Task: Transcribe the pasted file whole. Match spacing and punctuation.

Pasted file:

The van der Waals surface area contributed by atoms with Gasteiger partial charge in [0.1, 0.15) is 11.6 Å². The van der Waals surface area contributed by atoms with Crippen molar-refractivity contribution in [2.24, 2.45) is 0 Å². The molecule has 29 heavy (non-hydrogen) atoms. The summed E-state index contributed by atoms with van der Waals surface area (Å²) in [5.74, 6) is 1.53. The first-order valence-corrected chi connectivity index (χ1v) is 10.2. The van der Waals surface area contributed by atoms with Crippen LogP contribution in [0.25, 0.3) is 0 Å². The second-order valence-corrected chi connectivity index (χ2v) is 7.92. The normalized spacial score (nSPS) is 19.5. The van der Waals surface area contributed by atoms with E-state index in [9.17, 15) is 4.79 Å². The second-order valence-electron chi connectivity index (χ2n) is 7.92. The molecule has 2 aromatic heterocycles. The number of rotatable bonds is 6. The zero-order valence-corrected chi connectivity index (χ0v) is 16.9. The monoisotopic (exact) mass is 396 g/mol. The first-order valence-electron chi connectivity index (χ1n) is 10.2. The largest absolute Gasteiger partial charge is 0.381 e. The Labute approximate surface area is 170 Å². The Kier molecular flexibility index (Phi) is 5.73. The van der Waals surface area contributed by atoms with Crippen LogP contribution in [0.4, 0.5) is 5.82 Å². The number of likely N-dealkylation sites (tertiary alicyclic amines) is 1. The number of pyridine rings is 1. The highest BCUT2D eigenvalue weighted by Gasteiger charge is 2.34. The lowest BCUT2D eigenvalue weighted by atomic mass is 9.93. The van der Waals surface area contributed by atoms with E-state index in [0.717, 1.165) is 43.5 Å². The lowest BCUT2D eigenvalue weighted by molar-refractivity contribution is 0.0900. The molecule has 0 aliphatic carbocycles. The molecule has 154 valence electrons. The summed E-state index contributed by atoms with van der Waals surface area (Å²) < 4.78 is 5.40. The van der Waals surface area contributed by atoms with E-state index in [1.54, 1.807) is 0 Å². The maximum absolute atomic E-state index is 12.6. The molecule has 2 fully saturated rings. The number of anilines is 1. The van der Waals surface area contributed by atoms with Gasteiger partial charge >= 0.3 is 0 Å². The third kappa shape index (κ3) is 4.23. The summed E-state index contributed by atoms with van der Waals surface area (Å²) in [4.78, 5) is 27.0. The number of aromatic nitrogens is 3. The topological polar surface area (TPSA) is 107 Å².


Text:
The van der Waals surface area contributed by atoms with Gasteiger partial charge in [0.1, 0.15) is 11.6 Å². The van der Waals surface area contributed by atoms with Crippen molar-refractivity contribution in [2.24, 2.45) is 0 Å². The molecule has 29 heavy (non-hydrogen) atoms. The summed E-state index contributed by atoms with van der Waals surface area (Å²) in [5.74, 6) is 1.53. The first-order valence-corrected chi connectivity index (χ1v) is 10.2. The van der Waals surface area contributed by atoms with Crippen LogP contribution in [0.25, 0.3) is 0 Å². The second-order valence-corrected chi connectivity index (χ2v) is 7.92. The normalized spacial score (nSPS) is 19.5. The van der Waals surface area contributed by atoms with E-state index in [9.17, 15) is 4.79 Å². The second-order valence-electron chi connectivity index (χ2n) is 7.92. The molecule has 2 aromatic heterocycles. The number of rotatable bonds is 6. The zero-order valence-corrected chi connectivity index (χ0v) is 16.9. The monoisotopic (exact) mass is 396 g/mol. The first-order valence-electron chi connectivity index (χ1n) is 10.2. The largest absolute Gasteiger partial charge is 0.381 e. The Labute approximate surface area is 170 Å². The Kier molecular flexibility index (Phi) is 5.73. The van der Waals surface area contributed by atoms with Crippen LogP contribution in [0.4, 0.5) is 5.82 Å². The number of likely N-dealkylation sites (tertiary alicyclic amines) is 1. The number of pyridine rings is 1. The highest BCUT2D eigenvalue weighted by Gasteiger charge is 2.34. The lowest BCUT2D eigenvalue weighted by atomic mass is 9.93. The van der Waals surface area contributed by atoms with E-state index in [0.717, 1.165) is 43.5 Å². The lowest BCUT2D eigenvalue weighted by molar-refractivity contribution is 0.0900. The molecule has 0 aliphatic carbocycles. The molecule has 154 valence electrons. The summed E-state index contributed by atoms with van der Waals surface area (Å²) < 4.78 is 5.40. The van der Waals surface area contributed by atoms with E-state index in [1.54, 1.807) is 0 Å². The maximum absolute atomic E-state index is 12.6. The molecule has 2 fully saturated rings. The number of anilines is 1. The van der Waals surface area contributed by atoms with Gasteiger partial charge >= 0.3 is 0 Å². The third kappa shape index (κ3) is 4.23. The summed E-state index contributed by atoms with van der Waals surface area (Å²) in [4.78, 5) is 27.0. The number of aromatic nitrogens is 3. The topological polar surface area (TPSA) is 107 Å².